New CFO invested in faith, finances

by Jessica Langdon

KANSAS CITY, Kan. — The name and face of the chief financial officer are changing, but the approach to managing money for the Archdiocese of Kansas City in Kansas will likely continue in a similar spirit.

“The work we do is serious, but I don’t think we have to be grumpy about it all the time,” said

Jerry Mayne, the outgoing CFO who retired this summer after nearly 16 years.

“I do enjoy a good laugh, a good story, and I really like the interaction with employees,” he said.
Carla Mills, the new CFO who began working for the archdiocese in July, vows to maintain that fun-loving spirit while — like Mayne — wholly devoting herself to being a good steward of every dollar.

“We spend so much time at work — all of us do — that if you can’t get joy from it and give joy to others, then really, what’s the point?” said Mills.

That attitude has taken her through a career in both for-profit companies and the nonprofit world.
With a father in sales, Mills attended eight grade schools in three states — but she considered the Manhattan area home.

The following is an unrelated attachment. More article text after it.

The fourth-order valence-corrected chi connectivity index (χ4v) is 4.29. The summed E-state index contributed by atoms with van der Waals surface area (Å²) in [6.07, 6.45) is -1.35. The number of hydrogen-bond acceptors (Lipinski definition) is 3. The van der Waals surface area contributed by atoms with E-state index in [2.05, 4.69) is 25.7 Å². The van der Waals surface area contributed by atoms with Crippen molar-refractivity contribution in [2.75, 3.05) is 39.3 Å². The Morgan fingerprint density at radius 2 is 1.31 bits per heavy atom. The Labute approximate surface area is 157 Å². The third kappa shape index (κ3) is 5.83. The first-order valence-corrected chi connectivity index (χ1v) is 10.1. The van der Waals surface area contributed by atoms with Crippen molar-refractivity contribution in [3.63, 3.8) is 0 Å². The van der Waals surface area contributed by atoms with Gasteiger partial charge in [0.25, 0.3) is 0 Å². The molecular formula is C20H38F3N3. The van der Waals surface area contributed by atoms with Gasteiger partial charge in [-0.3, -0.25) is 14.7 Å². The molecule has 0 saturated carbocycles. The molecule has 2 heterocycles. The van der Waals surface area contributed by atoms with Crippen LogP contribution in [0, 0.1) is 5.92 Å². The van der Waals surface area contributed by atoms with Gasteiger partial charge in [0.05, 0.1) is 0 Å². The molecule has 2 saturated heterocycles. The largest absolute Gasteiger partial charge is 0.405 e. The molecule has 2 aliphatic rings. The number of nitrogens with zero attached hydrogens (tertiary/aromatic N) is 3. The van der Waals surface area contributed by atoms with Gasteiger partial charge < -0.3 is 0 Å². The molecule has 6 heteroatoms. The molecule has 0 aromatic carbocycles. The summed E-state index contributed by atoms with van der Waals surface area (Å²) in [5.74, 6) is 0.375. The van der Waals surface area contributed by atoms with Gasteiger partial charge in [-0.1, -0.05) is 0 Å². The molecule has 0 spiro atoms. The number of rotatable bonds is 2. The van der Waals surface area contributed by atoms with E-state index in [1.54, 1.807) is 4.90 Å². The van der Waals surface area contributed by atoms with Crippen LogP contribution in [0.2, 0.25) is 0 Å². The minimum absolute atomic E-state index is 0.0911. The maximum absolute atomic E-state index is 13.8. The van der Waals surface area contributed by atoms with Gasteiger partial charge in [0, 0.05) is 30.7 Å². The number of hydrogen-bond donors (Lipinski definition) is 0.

Mills earned her bachelor of science with an emphasis in accounting from Kansas State University in Manhattan. (She’s a huge K-State fan).

Her first Catholic school was Rockhurst University in Kansas City, Mo., where she went through the executive master’s in business administration program.

Mills worked for 20th Century Investors, which later became American Century Investors, and was vice president of finance when she moved on after 17 years.

She next went to work in finance at Teva Pharmaceuticals.

After a couple of years, a friend sent her a job posting about a position with Catholic Charities in Kansas City, Mo.

She didn’t think she’d get the job, but she landed it. And through her work there, she was recently named the nonprofit CFO of the year in the Kansas City Business Journal.

‘I just had to wait’

And then she learned that Mayne was retiring.

Mills, a parishioner of St. Pius X Church in Mission, knew Mayne from the time she and his wife Julie, who died in 2009, served together on the parish finance council.

Mills first learned about this archdiocesan CFO position when Mayne took over in September 1997 — and had wanted it since then.

“I just had to wait for him to retire,” she said.

She views her new position as an opportunity to further the church’s mission.

“Accountants — good accountants, anyway — don’t just think about accounting the numbers,” said Mills. “They think about the business and how they can impact and help the business grow toward its goals, whatever they may be.”